When Ohio Gov. John Kasich effectively legalized medical marijuana in Ohio last week with his signature, the state became the 25th in the U.S. to legalize a comprehensive medical cannabis program.
With Ohio’s big move, nearly 175 million Americans will soon have access to medical marijuana — well over half of the U.S.’s population.
Medical marijuana in Ohio — and elsewhere
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But how liberal is Ohio’s medical marijuana law in terms of those it allows access to MMJ? And what are all of the state’s qualifying conditions listed in the law — the specific diseases, syndromes, disorders and ailments chosen by the state’s regulators?
Check out the entirety of Ohio’s medical marijuana law here — but we went ahead and grabbed the state’s full list of MMJ-qualifying conditions.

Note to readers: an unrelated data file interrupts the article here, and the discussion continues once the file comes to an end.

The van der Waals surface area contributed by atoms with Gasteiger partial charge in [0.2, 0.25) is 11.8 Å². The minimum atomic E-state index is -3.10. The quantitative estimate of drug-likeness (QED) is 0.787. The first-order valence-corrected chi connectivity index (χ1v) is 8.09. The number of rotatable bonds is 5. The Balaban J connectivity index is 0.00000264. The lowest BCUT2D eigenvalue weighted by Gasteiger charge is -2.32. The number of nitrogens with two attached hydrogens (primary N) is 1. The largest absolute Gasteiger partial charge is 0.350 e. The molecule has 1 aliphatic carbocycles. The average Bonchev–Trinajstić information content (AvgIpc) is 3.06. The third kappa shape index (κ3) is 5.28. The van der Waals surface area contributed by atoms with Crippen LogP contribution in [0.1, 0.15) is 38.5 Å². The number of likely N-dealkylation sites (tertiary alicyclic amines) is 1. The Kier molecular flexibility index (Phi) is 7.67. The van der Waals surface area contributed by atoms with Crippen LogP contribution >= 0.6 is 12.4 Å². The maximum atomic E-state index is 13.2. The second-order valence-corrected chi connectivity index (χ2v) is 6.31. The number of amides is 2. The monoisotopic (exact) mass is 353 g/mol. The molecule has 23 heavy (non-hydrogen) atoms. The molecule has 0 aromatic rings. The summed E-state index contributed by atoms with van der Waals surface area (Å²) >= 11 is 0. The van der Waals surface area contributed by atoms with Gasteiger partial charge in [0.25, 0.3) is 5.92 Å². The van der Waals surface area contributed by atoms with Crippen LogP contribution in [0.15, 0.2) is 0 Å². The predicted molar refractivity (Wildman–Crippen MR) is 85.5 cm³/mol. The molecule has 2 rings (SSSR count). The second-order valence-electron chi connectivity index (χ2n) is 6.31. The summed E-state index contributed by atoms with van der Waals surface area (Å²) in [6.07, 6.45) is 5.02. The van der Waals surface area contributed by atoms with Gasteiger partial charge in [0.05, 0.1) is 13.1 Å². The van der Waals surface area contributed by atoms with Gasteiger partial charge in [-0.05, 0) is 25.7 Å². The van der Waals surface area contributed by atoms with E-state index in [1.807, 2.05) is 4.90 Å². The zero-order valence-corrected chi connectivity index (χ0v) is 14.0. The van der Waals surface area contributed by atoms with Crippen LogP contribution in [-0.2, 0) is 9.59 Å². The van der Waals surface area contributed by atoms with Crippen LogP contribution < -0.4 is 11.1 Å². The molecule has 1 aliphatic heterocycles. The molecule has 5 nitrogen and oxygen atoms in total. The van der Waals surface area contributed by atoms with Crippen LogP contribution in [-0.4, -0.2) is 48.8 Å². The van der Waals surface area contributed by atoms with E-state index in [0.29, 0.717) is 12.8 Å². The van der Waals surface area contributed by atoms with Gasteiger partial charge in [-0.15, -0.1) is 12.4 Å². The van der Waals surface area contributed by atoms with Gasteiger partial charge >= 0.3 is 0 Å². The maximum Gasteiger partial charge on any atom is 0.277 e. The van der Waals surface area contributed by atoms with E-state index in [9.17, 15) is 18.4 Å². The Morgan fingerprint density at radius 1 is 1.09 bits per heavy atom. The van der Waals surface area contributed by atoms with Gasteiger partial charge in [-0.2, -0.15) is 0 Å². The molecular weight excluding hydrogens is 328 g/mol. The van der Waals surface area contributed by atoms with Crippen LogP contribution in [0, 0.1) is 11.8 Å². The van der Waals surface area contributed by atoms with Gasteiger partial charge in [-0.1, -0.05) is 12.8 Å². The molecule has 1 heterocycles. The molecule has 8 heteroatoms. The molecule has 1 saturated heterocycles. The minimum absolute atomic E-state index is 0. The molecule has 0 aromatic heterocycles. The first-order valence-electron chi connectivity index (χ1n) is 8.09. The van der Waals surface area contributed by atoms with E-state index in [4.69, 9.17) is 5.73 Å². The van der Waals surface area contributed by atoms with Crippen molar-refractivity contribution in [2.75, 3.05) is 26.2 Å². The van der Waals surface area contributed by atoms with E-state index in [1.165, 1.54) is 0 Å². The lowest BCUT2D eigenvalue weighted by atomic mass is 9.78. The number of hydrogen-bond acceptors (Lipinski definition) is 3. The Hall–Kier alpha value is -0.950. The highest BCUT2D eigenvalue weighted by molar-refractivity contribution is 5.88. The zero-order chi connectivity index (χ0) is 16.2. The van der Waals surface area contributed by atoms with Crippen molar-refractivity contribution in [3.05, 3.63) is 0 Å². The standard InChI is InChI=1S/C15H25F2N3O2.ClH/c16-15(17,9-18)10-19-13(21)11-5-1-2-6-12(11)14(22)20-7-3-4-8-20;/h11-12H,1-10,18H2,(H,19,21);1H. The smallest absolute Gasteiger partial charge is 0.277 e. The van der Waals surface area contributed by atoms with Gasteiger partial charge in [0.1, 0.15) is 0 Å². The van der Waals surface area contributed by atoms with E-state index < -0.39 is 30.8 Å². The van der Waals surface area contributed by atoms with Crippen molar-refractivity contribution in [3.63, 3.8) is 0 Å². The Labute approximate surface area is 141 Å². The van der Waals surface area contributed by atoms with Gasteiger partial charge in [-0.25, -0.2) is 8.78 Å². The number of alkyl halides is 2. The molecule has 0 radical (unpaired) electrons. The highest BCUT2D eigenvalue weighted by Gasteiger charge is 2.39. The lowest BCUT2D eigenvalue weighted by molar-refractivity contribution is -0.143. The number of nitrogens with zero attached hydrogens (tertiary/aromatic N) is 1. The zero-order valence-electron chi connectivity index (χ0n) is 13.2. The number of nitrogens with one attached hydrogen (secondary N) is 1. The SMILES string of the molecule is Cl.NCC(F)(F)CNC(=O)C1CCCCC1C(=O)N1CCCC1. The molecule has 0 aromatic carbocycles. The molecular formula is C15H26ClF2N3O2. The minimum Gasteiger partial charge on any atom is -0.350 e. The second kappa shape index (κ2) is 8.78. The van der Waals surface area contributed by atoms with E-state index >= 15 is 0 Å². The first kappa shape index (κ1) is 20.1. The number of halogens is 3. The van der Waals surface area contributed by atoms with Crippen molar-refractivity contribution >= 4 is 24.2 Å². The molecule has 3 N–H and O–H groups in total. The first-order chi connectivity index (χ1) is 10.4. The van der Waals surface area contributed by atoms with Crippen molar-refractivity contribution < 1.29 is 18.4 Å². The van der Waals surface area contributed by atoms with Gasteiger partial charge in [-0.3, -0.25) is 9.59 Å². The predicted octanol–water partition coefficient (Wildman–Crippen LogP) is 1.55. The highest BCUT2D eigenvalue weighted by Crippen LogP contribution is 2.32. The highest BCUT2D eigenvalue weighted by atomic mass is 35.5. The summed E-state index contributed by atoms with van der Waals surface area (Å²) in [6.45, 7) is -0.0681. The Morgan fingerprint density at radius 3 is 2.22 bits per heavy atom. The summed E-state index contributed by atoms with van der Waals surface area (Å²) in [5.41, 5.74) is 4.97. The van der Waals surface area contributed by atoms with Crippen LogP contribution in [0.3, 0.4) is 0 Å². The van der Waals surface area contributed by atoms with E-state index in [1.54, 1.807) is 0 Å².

Acquired immune deficiency syndrome (AIDS/HIV)
Amyotrophic lateral sclerosis (ALS)
Chronic traumatic encephalopathy (CTE, the degenerative disease most commonly found in football players and other athletes in contact sports)
Epilepsy or another seizure disorder
Inflammatory bowel disease
Pain (either chronic and severe pain or intractable pain)
Post-traumatic stress disorder (PTSD)
Sickle cell anemia
Spinal cord disease or injury
Traumatic brain injury (TBI)
Any other disease or condition added by the state medical board under section 4731.302 of the Revised Code